Serving Iowa, Kansas, Missouri, Nebraska, and Nine Tribal Nations

LENEXA, KANSAS (March 4, 2020) — The US Environmental Protection Agency (EPA) Region 7 announced $460,000 in grant funding for the Iowa Department of Education to help schools and childcare programs in Iowa test for lead within their drinking water systems. 

“Knowing that no blood/lead level is safe for our children, EPA is committed to continuing a collaborative approach with our state partners to address the threat of lead exposure and protect the health of our nation’s most vulnerable,” said EPA Region 7 Administrator Jim Gulliford. “With the support of these grants, we’re able to help more schools and childcare programs test for lead in their drinking water to ensure children are not being exposed by the water they drink while in their care.”

“This grant program will raise awareness of water-quality through voluntary lead testing and education, which will help ensure healthy learning environments for students in Iowa schools and child-care centers,” said Iowa Department of Education Director Ryan Wise.

Under EPA’s new Voluntary Lead Testing in Schools and Child Care grant program, EPA has awarded $43.7 million in grants towards funding the implementation of testing for lead in drinking water. This funding is a resource, which creates or expands programs to test for lead in drinking water at schools and childcare programs in states and the District of Columbia. EPA’s 3Ts (Training, Testing, and Taking Action) for Reducing Lead in Drinking Water in Schools will be used by the grantees to assist schools in implementing lead in drinking water testing including identifying sources of lead such as fountains. Testing results carried out using grant funds must be made publicly available.


Under Admin Wheeler’s leadership, in December 2018, EPA with its federal partners announced the Federal Action Plan to Reduce Childhood Lead Exposures and Associated Health Impacts. Through the Action Plan, EPA is working to reduce lead exposures from multiple sources including: paint, ambient air, and soil and dust contamination. As part of the Action Plan, EPA proposed a rule in October 2019 that significantly improves the actions that water systems must take to reduce lead in the nation’s drinking water. This proposed rule represents the first major overhaul of the Lead and Copper Rule since 1991 and will better protect children in schools and child care facilities by requiring water systems, to take drinking water samples from the schools and child care facilities served by the system.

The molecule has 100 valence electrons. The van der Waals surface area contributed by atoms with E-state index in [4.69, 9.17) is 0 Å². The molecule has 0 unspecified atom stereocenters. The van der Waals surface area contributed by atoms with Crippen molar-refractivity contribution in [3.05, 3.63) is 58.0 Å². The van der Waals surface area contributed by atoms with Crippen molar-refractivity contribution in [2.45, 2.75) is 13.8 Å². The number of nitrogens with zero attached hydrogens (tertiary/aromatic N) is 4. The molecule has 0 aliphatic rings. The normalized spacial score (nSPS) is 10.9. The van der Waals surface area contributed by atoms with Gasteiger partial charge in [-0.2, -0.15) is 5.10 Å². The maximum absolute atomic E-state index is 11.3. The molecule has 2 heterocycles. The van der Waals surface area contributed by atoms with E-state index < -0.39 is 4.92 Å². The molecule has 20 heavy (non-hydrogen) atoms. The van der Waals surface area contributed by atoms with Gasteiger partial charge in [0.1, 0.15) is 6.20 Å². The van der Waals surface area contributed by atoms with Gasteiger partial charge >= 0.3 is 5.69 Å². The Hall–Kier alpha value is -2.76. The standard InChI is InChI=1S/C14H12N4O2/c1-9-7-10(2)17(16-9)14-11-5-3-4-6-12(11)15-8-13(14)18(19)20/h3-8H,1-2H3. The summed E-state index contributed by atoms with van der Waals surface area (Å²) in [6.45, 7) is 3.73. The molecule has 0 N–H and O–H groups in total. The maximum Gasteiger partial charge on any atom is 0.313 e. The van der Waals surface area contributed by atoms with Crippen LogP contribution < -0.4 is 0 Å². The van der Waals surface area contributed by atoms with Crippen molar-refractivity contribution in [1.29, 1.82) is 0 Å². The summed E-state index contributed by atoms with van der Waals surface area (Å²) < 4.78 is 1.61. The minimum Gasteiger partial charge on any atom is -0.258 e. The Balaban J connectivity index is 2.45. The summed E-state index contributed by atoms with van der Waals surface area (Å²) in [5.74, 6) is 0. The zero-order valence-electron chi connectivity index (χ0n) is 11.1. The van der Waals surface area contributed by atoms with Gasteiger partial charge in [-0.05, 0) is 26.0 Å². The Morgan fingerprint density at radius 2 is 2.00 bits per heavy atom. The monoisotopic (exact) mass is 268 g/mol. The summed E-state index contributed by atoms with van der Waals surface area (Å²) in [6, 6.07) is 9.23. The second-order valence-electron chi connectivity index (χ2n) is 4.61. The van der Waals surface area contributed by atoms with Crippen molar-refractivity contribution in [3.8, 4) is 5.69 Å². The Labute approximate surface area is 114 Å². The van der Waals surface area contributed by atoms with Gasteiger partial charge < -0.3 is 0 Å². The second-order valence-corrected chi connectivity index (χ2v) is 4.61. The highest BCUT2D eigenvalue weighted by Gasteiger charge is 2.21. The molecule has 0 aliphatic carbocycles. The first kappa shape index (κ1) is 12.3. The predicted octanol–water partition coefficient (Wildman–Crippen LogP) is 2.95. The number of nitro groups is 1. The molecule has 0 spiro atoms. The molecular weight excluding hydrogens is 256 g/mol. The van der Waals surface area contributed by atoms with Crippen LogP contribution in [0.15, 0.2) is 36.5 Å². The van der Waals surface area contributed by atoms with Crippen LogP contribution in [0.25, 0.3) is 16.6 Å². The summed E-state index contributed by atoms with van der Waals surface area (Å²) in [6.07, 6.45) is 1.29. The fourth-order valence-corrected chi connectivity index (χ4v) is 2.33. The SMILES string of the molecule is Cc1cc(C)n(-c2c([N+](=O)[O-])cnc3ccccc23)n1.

In addition, the agency is taking other significant actions to modernize aging water infrastructure and reduce exposure to lead, including:

  • Financing drinking water infrastructure improvement projects through EPA’s Water Infrastructure Finance and Innovation Act (WIFIA) program. In 2019, 11 of the 38 selected projects will reduce lead or emerging drinking water contaminants.
  • Working with states, tribes, and territories to award $87 million in funding through EPA’s two new drinking-water grant programs established by the Water Infrastructure Improvements for the Nation Act (WIIN) — the Voluntary Lead Testing in Schools and Child Care grant program and the Assistance for Small and Disadvantaged Communities grant program. EPA will announce funding details for WIIN’s third newly-created grant program dedicated to reducing lead in drinking water systems in early 2020.
  • Providing more than $1 billion in 2019 in new federal grant funding for the Drinking Water State Revolving Fund (DWSRF) which can be used for loans that help drinking water systems improve distribution systems by removing lead service lines.

Learn more about this grant and EPA’s WIIN grant programs at

Support the River Cities' Reader

The QCA’s Only Free Press Can Really Use Your Support


With your financial support the Reader can continue providing uncensored, non-scripted and independent journalism alongside the Quad Cities' area's most comprehensive cultural coverage.

With your support, at what ever level and frequency you choose, the independently owned (since 1993) Reader will continue printing and distributing monthly as well as maintaining its staff and freelancers that keep the online Reader fresh and relevant.